The Case for Investing in Financials
Entire tomes have been devoted to investing in the financial services sector – hardly surprising when you consider its size, and therefore its significance to the world’s capital markets. To say the financial sector is large doesn’t do it justice. Of the total market capitalisation of the S&P 500, the world’s largest stock market index, financials account for just under 10% of the $28.5 trillion valuation.1 Turning our attention to the UK market, the sector’s dominance is more pronounced still, representing over 25% of the entire market capitalisation of the FTSE All-Share Index.2
It is not merely its size, however, that has led the financial services sector to be referred to as the ‘nervous system of capitalism’, it’s the fact that it permeates almost every aspect of corporate and personal daily life, forming a critical component of the world’s economic engine. Make no mistake – a modern economy simply cannot exist without a well-developed financial system given its breadth and depth, the sector comprising a diverse range of industries including banks, investment managers, insurance companies, mortgage lenders and real estate firms amongst others, all of which provide the services required to help keep ‘Main Street’ functioning on a daily basis. It includes some of the largest organisations on the planet – from insurer Allianz, to asset manager Berkshire Hathaway to retail and commercial bank Citibank – together with many thousands of smaller players in every region of the globe.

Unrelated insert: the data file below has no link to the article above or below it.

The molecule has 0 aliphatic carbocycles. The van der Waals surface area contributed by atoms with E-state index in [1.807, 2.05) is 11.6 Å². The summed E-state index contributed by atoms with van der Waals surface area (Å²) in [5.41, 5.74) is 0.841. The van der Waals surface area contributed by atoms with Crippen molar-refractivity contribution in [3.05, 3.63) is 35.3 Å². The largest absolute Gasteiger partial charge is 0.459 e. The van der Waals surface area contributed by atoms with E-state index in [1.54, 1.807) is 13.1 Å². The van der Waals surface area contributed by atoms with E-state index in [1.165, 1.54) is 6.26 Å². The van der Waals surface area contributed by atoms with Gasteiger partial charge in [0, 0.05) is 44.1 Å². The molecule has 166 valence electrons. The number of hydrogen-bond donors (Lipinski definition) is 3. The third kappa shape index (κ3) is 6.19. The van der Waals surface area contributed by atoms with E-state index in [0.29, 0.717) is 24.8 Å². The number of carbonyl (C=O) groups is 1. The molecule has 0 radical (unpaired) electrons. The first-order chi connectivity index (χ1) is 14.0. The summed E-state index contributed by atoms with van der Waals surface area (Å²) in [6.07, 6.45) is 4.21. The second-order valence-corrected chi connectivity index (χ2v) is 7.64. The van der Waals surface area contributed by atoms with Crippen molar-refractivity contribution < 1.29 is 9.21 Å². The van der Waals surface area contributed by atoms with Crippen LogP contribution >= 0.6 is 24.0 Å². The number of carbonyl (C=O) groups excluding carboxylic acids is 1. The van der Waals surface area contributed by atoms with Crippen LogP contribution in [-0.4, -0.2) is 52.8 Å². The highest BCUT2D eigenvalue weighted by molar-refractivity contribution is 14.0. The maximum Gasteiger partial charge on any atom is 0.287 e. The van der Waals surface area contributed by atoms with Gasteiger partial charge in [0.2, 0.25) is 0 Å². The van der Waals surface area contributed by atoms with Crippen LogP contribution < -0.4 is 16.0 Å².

A new-found resilience
Over recent years, the financial sector has not been without its detractors, and understandably so. The blatant self-interest which permeated its ranks at the turn of the century culminated in the financial crisis of 2007–2008, also known as the global financial crisis (GFC). Patently imprudent loan underwriting by banks led to the collapse of the US sub-prime mortgage market and caused the value of sub-prime lending to go into freefall, damaging financial institutions globally and precipitating the bankruptcy of Lehman Brothers on 15th September 2008, an international banking crisis and the most severe global recession since the Great Depression of the 1930s. Europe was not insulated from its effects, with bank bailouts widespread across the region, totalling £500 bn in the UK alone. All three of Iceland’s major banks failed – relative to the size of its economy, it was the largest economic collapse suffered by any country in history.